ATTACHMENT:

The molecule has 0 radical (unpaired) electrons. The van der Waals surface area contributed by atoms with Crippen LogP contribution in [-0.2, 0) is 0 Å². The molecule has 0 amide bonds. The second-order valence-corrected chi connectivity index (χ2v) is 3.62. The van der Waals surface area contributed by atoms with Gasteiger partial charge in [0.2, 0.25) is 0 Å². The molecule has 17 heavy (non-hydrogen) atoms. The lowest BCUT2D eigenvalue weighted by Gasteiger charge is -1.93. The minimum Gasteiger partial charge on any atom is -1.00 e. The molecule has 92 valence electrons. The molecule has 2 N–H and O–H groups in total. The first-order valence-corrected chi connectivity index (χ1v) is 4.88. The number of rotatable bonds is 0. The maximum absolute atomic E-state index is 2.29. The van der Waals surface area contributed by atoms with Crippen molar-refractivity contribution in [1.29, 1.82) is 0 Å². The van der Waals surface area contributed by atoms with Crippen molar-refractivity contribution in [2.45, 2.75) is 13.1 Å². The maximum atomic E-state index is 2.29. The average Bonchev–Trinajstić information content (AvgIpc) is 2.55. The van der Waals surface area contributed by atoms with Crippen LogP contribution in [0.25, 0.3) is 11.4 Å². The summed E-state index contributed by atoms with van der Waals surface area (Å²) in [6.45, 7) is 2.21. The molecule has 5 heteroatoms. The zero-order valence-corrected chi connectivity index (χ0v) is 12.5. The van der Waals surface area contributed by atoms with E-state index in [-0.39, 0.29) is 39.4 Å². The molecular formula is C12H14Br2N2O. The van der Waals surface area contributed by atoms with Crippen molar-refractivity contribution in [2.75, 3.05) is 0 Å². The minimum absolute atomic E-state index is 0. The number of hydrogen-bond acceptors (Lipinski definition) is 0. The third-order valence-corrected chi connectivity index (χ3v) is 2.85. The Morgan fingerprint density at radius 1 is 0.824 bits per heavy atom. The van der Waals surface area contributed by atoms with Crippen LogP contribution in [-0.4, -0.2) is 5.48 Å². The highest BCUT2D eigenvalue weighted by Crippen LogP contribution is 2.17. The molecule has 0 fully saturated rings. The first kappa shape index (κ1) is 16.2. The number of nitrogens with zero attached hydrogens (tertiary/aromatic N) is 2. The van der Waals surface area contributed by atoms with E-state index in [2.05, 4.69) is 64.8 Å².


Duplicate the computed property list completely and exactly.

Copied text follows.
The molecule has 0 radical (unpaired) electrons. The van der Waals surface area contributed by atoms with Crippen LogP contribution in [-0.2, 0) is 0 Å². The molecule has 0 amide bonds. The second-order valence-corrected chi connectivity index (χ2v) is 3.62. The van der Waals surface area contributed by atoms with Gasteiger partial charge in [0.2, 0.25) is 0 Å². The molecule has 17 heavy (non-hydrogen) atoms. The lowest BCUT2D eigenvalue weighted by Gasteiger charge is -1.93. The minimum Gasteiger partial charge on any atom is -1.00 e. The molecule has 92 valence electrons. The molecule has 2 N–H and O–H groups in total. The first-order valence-corrected chi connectivity index (χ1v) is 4.88. The number of rotatable bonds is 0. The maximum absolute atomic E-state index is 2.29. The van der Waals surface area contributed by atoms with Crippen molar-refractivity contribution in [1.29, 1.82) is 0 Å². The van der Waals surface area contributed by atoms with Crippen molar-refractivity contribution in [2.45, 2.75) is 13.1 Å². The maximum atomic E-state index is 2.29. The average Bonchev–Trinajstić information content (AvgIpc) is 2.55. The van der Waals surface area contributed by atoms with Crippen LogP contribution in [0.25, 0.3) is 11.4 Å². The summed E-state index contributed by atoms with van der Waals surface area (Å²) in [6.45, 7) is 2.21. The molecule has 5 heteroatoms. The zero-order valence-corrected chi connectivity index (χ0v) is 12.5. The van der Waals surface area contributed by atoms with E-state index in [-0.39, 0.29) is 39.4 Å². The molecular formula is C12H14Br2N2O. The van der Waals surface area contributed by atoms with Crippen molar-refractivity contribution in [2.75, 3.05) is 0 Å². The minimum absolute atomic E-state index is 0. The number of hydrogen-bond acceptors (Lipinski definition) is 0. The third-order valence-corrected chi connectivity index (χ3v) is 2.85. The Morgan fingerprint density at radius 1 is 0.824 bits per heavy atom. The van der Waals surface area contributed by atoms with Crippen LogP contribution in [-0.4, -0.2) is 5.48 Å². The highest BCUT2D eigenvalue weighted by Crippen LogP contribution is 2.17. The molecule has 0 fully saturated rings. The first kappa shape index (κ1) is 16.2. The number of nitrogens with zero attached hydrogens (tertiary/aromatic N) is 2. The van der Waals surface area contributed by atoms with E-state index in [2.05, 4.69) is 64.8 Å².